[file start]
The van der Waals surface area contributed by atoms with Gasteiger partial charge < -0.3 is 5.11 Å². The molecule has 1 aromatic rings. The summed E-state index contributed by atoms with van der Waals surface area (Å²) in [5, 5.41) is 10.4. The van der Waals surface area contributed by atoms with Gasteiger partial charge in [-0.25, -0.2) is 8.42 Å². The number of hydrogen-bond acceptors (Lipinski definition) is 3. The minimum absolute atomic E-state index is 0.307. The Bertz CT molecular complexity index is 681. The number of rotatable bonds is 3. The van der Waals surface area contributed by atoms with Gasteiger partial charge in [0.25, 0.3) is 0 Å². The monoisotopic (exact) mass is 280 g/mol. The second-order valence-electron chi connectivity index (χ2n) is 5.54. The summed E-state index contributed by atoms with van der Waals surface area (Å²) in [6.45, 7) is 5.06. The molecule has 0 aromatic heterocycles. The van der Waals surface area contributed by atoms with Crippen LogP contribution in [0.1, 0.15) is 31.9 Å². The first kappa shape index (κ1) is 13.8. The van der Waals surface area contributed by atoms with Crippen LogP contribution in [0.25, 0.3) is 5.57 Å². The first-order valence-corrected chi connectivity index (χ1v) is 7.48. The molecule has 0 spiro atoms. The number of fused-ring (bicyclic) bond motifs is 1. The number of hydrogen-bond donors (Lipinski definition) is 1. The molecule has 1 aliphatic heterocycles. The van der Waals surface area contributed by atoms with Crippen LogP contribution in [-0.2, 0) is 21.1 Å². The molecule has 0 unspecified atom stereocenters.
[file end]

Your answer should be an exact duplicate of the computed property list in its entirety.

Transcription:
The van der Waals surface area contributed by atoms with Gasteiger partial charge < -0.3 is 5.11 Å². The molecule has 1 aromatic rings. The summed E-state index contributed by atoms with van der Waals surface area (Å²) in [5, 5.41) is 10.4. The van der Waals surface area contributed by atoms with Gasteiger partial charge in [-0.25, -0.2) is 8.42 Å². The number of hydrogen-bond acceptors (Lipinski definition) is 3. The minimum absolute atomic E-state index is 0.307. The Bertz CT molecular complexity index is 681. The number of rotatable bonds is 3. The van der Waals surface area contributed by atoms with Gasteiger partial charge in [0.25, 0.3) is 0 Å². The monoisotopic (exact) mass is 280 g/mol. The second-order valence-electron chi connectivity index (χ2n) is 5.54. The summed E-state index contributed by atoms with van der Waals surface area (Å²) in [6.45, 7) is 5.06. The molecule has 0 aromatic heterocycles. The van der Waals surface area contributed by atoms with Crippen LogP contribution in [0.1, 0.15) is 31.9 Å². The first kappa shape index (κ1) is 13.8. The van der Waals surface area contributed by atoms with Crippen LogP contribution in [0.25, 0.3) is 5.57 Å². The first-order valence-corrected chi connectivity index (χ1v) is 7.48. The molecule has 0 spiro atoms. The number of fused-ring (bicyclic) bond motifs is 1. The number of hydrogen-bond donors (Lipinski definition) is 1. The molecule has 1 aliphatic heterocycles. The van der Waals surface area contributed by atoms with Crippen LogP contribution in [-0.2, 0) is 21.1 Å². The molecule has 0 unspecified atom stereocenters.